Spring Training and Yves Kline

jeff jones

The non-autographed variety set me back about 25 cents.

At present, I am particularly excited by “bad taste.” I have the deep feeling that there exists in the very essence of bad taste a power capable of creating those things situated far beyond what is traditionally termed “The Work of Art.” I wish to play with human feeling, with its “morbidity” in a cold and ferocious manner. 

Yves Klein

The 1981 Topps baseball card isn’t a particularly exciting visual affair. The most prominent feature of the card front is the ball cap that’s at the bottom of the card. Player photos have a color outline that gives way to a thin white border with the Topps logo placed in a small baseball in the right corner. Of course, it’s just a baseball card. Most people see them as worthless pieces of cardboard for children. I always get a kick out of people who say, “well, where’s the art in that?” Despite the term “art” being static and self-appointed to each individual, I believe if you have an iota of intelligence and an active imagination, you can find art and emotion in ANYTHING.

Jeff Jones had a rather unremarkable career with the Oakland Athletics, playing 5 seasons and ending with a 9-9 record. There is nothing remarkable about this card from a baseball standpoint, (beside the fact that it’s an Athletic) but what really struck me was the marvelous blue background; reminding me of Yves Klines’ painting “IKB 191.” (right) This color makes me feel a myriad of emotions:  the lapis lazuli yvess reminding me of my Catholic school upbringing (Mary’s robes were almost always painted this color because of the brilliance of it; the stone also was semi-precious making it a “must have” for artists of the Renaissance and Baroque period.) and the time in fourth grade David K. told me not to swallow the “Body of Christ,” but to keep it still in my mouth so we could satisfy our boyhood curiosity and inspect it. (In retrospect, I have no idea why this would be interesting.) I eventually brought the specimen back to the pew only to drop the now mushy wafer on the ground because of haste and overall blood rushing to the brain nervousness. Some busy-body ratted me out, and the congregation was stopped as I was dragged to the front of the altar and berated by the priest in a back room. (At least that’s ALL he did. wakka wakka!) There was a closet full of priest robes and between thoughts of the robes looking like Batman’s closet and me getting my ass kicked by my parents, I was just simply embarrassed. Nothing was said to my parents in the end, and I came out of the situation relatively unscathed….. ah, the life of a day dreamer…and the thoughts keep crashing into the shore as one wave leads to another.

P.S. thank you Jeff Jones 1981 Topps.

4 thoughts on “Spring Training and Yves Kline

  1. steve

    Spring training already started. There were actual fake games today. Oakland 10 San Francisco 5. Sam Fuld 2-3, 2 runs scored. Now about this bad taste, those 1981 Topps features the last of the black pajama white sox gowns including harold fish face baines rookie card…voted worst interview in major league baseball because he never liked to talk. Him and ozzy guillen used to drive up to Milwaukee together and according to guillen, the only thing baines ever said was “yeh, ok.” in response to ozzy asking to stop at burger king. I understand the Baines unprecedented enthusiasm. I’ve been to that Burger King many times. It hangs over the highway where usually there’s a walkway.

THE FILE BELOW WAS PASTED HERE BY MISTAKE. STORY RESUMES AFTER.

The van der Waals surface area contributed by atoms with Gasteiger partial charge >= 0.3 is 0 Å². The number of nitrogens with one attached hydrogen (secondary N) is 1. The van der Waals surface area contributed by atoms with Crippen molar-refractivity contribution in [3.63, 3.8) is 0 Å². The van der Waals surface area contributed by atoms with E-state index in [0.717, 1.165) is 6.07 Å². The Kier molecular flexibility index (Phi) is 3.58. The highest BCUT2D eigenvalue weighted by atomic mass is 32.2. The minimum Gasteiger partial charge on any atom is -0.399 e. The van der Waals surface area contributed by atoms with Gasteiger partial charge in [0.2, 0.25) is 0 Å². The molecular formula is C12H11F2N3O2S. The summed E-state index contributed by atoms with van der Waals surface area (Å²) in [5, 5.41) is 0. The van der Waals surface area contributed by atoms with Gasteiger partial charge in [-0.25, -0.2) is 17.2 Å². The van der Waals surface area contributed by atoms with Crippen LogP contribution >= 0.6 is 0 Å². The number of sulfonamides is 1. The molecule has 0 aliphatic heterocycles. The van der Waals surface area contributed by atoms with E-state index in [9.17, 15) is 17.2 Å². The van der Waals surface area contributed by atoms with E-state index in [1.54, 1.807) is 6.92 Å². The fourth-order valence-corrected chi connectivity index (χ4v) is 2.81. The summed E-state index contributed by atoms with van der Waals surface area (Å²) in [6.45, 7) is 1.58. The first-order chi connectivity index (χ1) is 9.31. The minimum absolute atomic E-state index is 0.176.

2. Tall Tales and True Stories

    Am I the ONLY person who LIKED those uniforms that the White Sox wore during the Bill Veeck years? It sometimes seems that way. I think that all that Veeck was doing was sort of basing it on the uniforms the Chisox wore in 1910 or thereabouts.

    In my opinion, the uniforms that Jerry Reinsdorf switched the Chisox to were much worse. They were on a par with the Houston Astros tootie fruity, but just not as loud.

    I’ve seen uniforms today that are just as bad. Take, for example, the San Diego Padres “military” uniforms. Are they kidding? And some minor league teams do the same with the “army camouflage” theme.


    1. steve

      Glen, you’re probably confusing the 1971 red pinstripe sox uniforms with the 1910 uniforms. Those were the throwbacks, but the lettering of the black gown uniforms introduced by Veeck in 1976 was throwback lettering. The actual v-neck gowns were incomparable to any previous white sox uniform and that alone had me loving them….prison garb in a prison stadium-that old Comiskey Park. I’ve never been in a stadium more similar to a dungeon. Throw in those black gowns and it was a medieval paradise and that’s a good thing.

  3. Gary Trujillo Post author

    I am ALWAYS late at these responses.
    Yeah, Harold Baines was always a bit of a “nudnik.” I don’t remember him helping us much in the playoffs, but I would have to look it up to be certain. As I type this the A’s are killing the Dodgers 7-3.
    I liked the ChiSox uniforms, although I never cared too much for the team; or the A.L. Central for that matter (but i LOVE the Twins!)
    The Padres uniforms offend me in ways that I don’t care too get into at this moment. I’m too tired. Use your imagination.


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